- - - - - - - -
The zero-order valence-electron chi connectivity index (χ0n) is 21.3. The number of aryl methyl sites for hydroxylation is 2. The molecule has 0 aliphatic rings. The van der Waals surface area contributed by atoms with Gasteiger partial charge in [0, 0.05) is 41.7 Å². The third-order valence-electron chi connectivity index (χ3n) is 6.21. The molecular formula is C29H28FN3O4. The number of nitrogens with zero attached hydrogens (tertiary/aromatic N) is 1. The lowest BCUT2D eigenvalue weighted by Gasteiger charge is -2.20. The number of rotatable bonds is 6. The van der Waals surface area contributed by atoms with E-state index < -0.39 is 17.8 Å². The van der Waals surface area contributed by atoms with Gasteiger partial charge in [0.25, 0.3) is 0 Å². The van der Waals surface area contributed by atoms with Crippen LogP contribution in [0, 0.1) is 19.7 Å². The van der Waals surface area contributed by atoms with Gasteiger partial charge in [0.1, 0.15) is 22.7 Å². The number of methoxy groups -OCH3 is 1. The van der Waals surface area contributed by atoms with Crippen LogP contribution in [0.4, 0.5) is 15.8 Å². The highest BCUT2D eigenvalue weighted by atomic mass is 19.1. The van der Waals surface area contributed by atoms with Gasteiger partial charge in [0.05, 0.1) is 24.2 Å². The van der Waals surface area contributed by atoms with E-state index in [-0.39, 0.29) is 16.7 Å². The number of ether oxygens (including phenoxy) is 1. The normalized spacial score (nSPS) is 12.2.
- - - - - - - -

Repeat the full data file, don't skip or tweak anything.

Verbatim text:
The zero-order valence-electron chi connectivity index (χ0n) is 21.3. The number of aryl methyl sites for hydroxylation is 2. The molecule has 0 aliphatic rings. The van der Waals surface area contributed by atoms with Gasteiger partial charge in [0, 0.05) is 41.7 Å². The third-order valence-electron chi connectivity index (χ3n) is 6.21. The molecular formula is C29H28FN3O4. The number of nitrogens with zero attached hydrogens (tertiary/aromatic N) is 1. The lowest BCUT2D eigenvalue weighted by Gasteiger charge is -2.20. The number of rotatable bonds is 6. The van der Waals surface area contributed by atoms with E-state index < -0.39 is 17.8 Å². The van der Waals surface area contributed by atoms with Gasteiger partial charge in [0.25, 0.3) is 0 Å². The van der Waals surface area contributed by atoms with Crippen LogP contribution in [0, 0.1) is 19.7 Å². The van der Waals surface area contributed by atoms with Gasteiger partial charge in [0.1, 0.15) is 22.7 Å². The number of methoxy groups -OCH3 is 1. The van der Waals surface area contributed by atoms with Crippen LogP contribution in [0.4, 0.5) is 15.8 Å². The highest BCUT2D eigenvalue weighted by atomic mass is 19.1. The van der Waals surface area contributed by atoms with Gasteiger partial charge in [0.05, 0.1) is 24.2 Å². The van der Waals surface area contributed by atoms with E-state index in [-0.39, 0.29) is 16.7 Å². The number of ether oxygens (including phenoxy) is 1. The normalized spacial score (nSPS) is 12.2.